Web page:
US starts returning asylum seekers to Mexico to await court dates

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The United States began sending migrants who have applied for asylum back to Mexico on Tuesday to await their court dates under President Donald Trump’s controversial “Remain in Mexico” policy.

Katarlo Gomez Cardomo of Honduras was the first to be sent back, said an AFP correspondent in the border city of Tijuana, across from San Diego, California. Mexican immigration authorities ushered him into a waiting van and took him to a shelter for migrants.

The US embassy in Mexico City confirmed in a statement that Washington had begun implementing the new policy, which critics say is anti-immigrant and could put vulnerable refugees at risk.

“The United States has begun implementing the Migrant Protection Protocols,” it said, using the US Department of Homeland Security’s name for the policy.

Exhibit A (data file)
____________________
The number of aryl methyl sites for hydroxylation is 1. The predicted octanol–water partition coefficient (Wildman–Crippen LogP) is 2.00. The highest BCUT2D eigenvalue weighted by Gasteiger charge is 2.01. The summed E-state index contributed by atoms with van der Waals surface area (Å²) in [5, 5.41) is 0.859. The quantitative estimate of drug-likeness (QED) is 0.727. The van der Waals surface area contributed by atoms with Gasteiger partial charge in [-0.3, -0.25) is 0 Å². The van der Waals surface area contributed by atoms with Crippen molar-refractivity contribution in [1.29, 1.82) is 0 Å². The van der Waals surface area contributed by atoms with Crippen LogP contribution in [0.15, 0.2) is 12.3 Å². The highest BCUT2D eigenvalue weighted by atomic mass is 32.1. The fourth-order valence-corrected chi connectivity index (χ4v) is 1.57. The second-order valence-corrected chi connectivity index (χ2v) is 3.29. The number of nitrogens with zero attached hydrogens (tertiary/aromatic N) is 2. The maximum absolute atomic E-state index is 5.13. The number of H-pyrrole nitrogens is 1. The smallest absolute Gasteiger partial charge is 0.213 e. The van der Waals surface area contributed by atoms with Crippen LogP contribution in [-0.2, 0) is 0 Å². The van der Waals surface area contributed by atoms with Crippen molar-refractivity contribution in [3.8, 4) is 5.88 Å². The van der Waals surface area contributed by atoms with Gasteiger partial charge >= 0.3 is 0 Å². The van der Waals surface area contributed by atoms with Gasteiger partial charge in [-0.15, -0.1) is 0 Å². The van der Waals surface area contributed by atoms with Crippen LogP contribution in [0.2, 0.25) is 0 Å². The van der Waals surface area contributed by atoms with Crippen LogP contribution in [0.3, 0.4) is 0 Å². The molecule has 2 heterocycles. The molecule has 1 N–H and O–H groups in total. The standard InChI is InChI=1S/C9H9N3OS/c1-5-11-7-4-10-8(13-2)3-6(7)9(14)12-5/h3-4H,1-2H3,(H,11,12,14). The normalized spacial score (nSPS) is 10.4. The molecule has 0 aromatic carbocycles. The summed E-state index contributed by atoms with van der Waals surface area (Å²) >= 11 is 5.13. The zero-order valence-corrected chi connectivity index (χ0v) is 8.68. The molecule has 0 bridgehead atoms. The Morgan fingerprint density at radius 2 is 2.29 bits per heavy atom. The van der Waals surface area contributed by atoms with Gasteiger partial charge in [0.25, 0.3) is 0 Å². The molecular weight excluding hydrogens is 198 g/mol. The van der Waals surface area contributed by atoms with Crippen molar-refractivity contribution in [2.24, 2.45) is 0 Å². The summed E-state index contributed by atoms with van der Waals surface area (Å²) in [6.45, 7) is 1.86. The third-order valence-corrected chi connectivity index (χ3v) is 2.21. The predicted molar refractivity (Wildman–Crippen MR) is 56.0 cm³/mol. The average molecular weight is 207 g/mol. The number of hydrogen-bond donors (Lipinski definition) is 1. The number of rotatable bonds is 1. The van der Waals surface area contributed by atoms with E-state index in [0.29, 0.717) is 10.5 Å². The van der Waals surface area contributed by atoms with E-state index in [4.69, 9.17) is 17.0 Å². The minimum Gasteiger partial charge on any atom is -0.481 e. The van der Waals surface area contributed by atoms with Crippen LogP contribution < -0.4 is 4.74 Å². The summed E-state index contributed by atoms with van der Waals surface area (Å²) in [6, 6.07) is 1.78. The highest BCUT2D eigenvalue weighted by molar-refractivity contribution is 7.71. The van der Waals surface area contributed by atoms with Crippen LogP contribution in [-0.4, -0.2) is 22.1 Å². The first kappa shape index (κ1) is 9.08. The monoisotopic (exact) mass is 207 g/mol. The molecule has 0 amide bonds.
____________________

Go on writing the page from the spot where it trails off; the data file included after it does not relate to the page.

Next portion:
“This action is a response to the illegal migration crisis the United States is facing on its southern border.”

It said asylum claims in the US have increased by 2,000 percent in the past five years, “since many migrants know that applying for asylum gives them an opportunity to remain in the United States, even if they do not have a valid asylum claim.”

Announced last year, the policy is meant to stop what Trump calls “catch and release” -- allowing migrants who cross the border without papers and claim asylum to remain in the United States while their cases are processed.

Mexico disagrees

But the plan has been sharply criticized by opponents on both sides of the border.

Migrants have been tortured, raped and killed in Mexico’s often violent border regions, and the new policy violates the right of people whose lives are genuinely at risk to seek asylum in the US, activists say.

Mexico has said it “disagrees” with the policy, but will grant the migrants temporary visas for humanitarian reasons.

“The United States has decided unilaterally to ask them to wait in Mexico while their asylum claims are processed,” said Rodulfo Figueroa, head of Mexico’s immigration office in Tijuana.

He said the number of migrants sent back daily would depend on the United States.

Mexican authorities have said the US plans to continue presenting 20 people a day at the Tijuana crossing, and eventually extend the policy to other points along the 3,145-kilometer (2,000-mile) border.

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